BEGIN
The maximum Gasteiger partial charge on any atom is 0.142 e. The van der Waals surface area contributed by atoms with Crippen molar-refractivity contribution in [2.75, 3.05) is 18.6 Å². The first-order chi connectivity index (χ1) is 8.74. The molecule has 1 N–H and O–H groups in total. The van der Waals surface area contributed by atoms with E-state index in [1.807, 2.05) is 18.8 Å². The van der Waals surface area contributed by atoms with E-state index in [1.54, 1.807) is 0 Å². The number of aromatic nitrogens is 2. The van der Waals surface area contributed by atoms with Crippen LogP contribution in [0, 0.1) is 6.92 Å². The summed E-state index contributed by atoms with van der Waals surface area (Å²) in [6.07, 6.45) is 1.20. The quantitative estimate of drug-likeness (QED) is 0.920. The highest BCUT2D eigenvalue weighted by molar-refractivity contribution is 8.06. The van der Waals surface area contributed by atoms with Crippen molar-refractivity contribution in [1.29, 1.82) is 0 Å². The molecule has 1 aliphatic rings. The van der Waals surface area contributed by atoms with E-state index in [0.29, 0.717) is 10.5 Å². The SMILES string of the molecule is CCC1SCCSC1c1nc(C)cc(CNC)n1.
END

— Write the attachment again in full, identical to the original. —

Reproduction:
The maximum Gasteiger partial charge on any atom is 0.142 e. The van der Waals surface area contributed by atoms with Crippen molar-refractivity contribution in [2.75, 3.05) is 18.6 Å². The first-order chi connectivity index (χ1) is 8.74. The molecule has 1 N–H and O–H groups in total. The van der Waals surface area contributed by atoms with E-state index in [1.807, 2.05) is 18.8 Å². The van der Waals surface area contributed by atoms with E-state index in [1.54, 1.807) is 0 Å². The number of aromatic nitrogens is 2. The van der Waals surface area contributed by atoms with Crippen LogP contribution in [0, 0.1) is 6.92 Å². The summed E-state index contributed by atoms with van der Waals surface area (Å²) in [6.07, 6.45) is 1.20. The quantitative estimate of drug-likeness (QED) is 0.920. The highest BCUT2D eigenvalue weighted by molar-refractivity contribution is 8.06. The van der Waals surface area contributed by atoms with Crippen molar-refractivity contribution in [1.29, 1.82) is 0 Å². The molecule has 1 aliphatic rings. The van der Waals surface area contributed by atoms with E-state index in [0.29, 0.717) is 10.5 Å². The SMILES string of the molecule is CCC1SCCSC1c1nc(C)cc(CNC)n1.